A global pandemic can offer a travel journalist some test water. International travel has been put on hold, commissions are low, and Instagram content has been reduced to travel setbacks and sourdough baking.
At this time, when our profession is largely established, we are all the more attracted to the true Garden of Eden for travel writers – the press trip, where all costs are paid!
Like me, you may have seen flashes of travel journalists or bloggers overseas on your social media feed earlier this year. for operations in sunnier areas; Coverage of what it’s like to travel during the pandemic. But should travel journalists really travel with overseas jollies in the current Covid climate in which we are all at the mercy of travel bans, green lists and black lists? Or is the problem more of a red flag on the runway?
2020 was a bleak year for the vacation industry, be it for tourism associations, airlines, and the PR firms they represent. And I can really empathize with countries that try to determine customs for their destination – but not without measure.
It was only this month that I received an invitation from a major tourism association for a press trip to the land of grapes, where sun, luxury and the highest security precautions from Covid are guaranteed. But even though I have spent as much of an adult life abroad as I haven’t, I felt all the more unsettling listening to the details of the itinerary.
For those who choose to travel, the one-fits-all salvo seems like “this is work”. But is now really the time to play overseas travel as an essential work card given that so many of us are currently restricted in our country, if not counties?
The truth, as I see it, is not. While some travel professionals are currently streamlining overseas press trips as a necessary means, I find it hard to justify myself at a Garda checkpoint on my way to Aruba to see how they deal with social distancing at their beach bars.
For me, the Irish travel consumer is smart enough to risk a glimpse of current air travel policies. maybe a number for you on the plane? Increased temperature controls on landing? Shorter alcohol lines on the loop? And if it’s not a trip on Virgin Galactic, a Zoom call could answer many of our questions from afar. Now is really no time to jet set. And sometimes we just have to stay home to really read the room.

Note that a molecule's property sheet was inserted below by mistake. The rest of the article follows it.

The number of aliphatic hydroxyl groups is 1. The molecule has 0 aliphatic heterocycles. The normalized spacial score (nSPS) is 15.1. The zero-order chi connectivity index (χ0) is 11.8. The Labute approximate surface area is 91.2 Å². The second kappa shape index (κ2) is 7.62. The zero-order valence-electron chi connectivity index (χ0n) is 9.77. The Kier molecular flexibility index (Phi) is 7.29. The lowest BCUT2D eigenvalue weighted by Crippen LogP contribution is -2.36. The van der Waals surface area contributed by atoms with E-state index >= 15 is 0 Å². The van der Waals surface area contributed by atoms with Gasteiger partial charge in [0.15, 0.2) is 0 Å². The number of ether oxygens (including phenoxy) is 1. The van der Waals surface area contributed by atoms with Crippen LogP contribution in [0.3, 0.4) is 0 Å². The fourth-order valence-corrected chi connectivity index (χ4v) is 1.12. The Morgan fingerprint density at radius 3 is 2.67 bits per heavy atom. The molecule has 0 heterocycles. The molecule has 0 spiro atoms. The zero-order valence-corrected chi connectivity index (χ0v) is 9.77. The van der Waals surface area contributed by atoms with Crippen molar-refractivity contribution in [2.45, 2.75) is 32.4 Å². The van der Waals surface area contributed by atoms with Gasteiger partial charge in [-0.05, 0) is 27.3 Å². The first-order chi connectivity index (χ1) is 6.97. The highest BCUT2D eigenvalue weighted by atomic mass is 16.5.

Yes it is that time of year. Even in 2020. While the tourism sector may be locked for the next few weeks, some Irish hotels are still holding out for the festive season as Christmas holiday deals are already warming up.
To get the gimmick rolling, Donegal’s luxurious Lough Eske Castle has unveiled its four-day Christmas package, decked out with sumptuous lunches and festive dinners in the heart of picturesque Donegal. The package is valid for a stay from December 23rd to 27th with prices of € 889 per person (that’s four nights for the price of three). lougheskecastlehotel.com
Hilton Garden Inn Faroe Gardens
When we travel again, it is predicted that sustainable, remote destinations will be a priority for consumers more than ever. Perhaps it explains a small development in the Faroe Islands.
On the tiny archipelago between Iceland and Norway, the Hilton Garden Inn Faroe Islands in the capital Torshavn, the first hotel of a large brand chain, opened its doors this week.
And it really has the garden factor; The hotel follows Faroese tradition and has a traditional thatched roof. Rooms from € 95 per night. hilton.com
The Hyatt Centric
Still need to travel to the capital to work or do important business? A few hotels are still open in Dublin, not least one of my favorite hotels in the city, the Hyatt Centric.
Located in the convenient Liberties district, the hotel offers a stylish and friendly base with prices starting at an impressive € 80 per night including breakfast. They also have a take away menu for non-residents. hyattcentricthelibertiesdublin.com
Could there be signs of life in global tourism? Machu Picchu, the old wonder of the world and backpacker bucket list favorite, has reopened to tourists in Peru this week after its 8-month closure.
As one of the most visited attractions in the world, capable of attracting 1.5 million tourists a year, the number of visitors is now limited to 675 per day, with visitor temperatures also checked upon arrival. Expect the llama to increase a lot for tourists.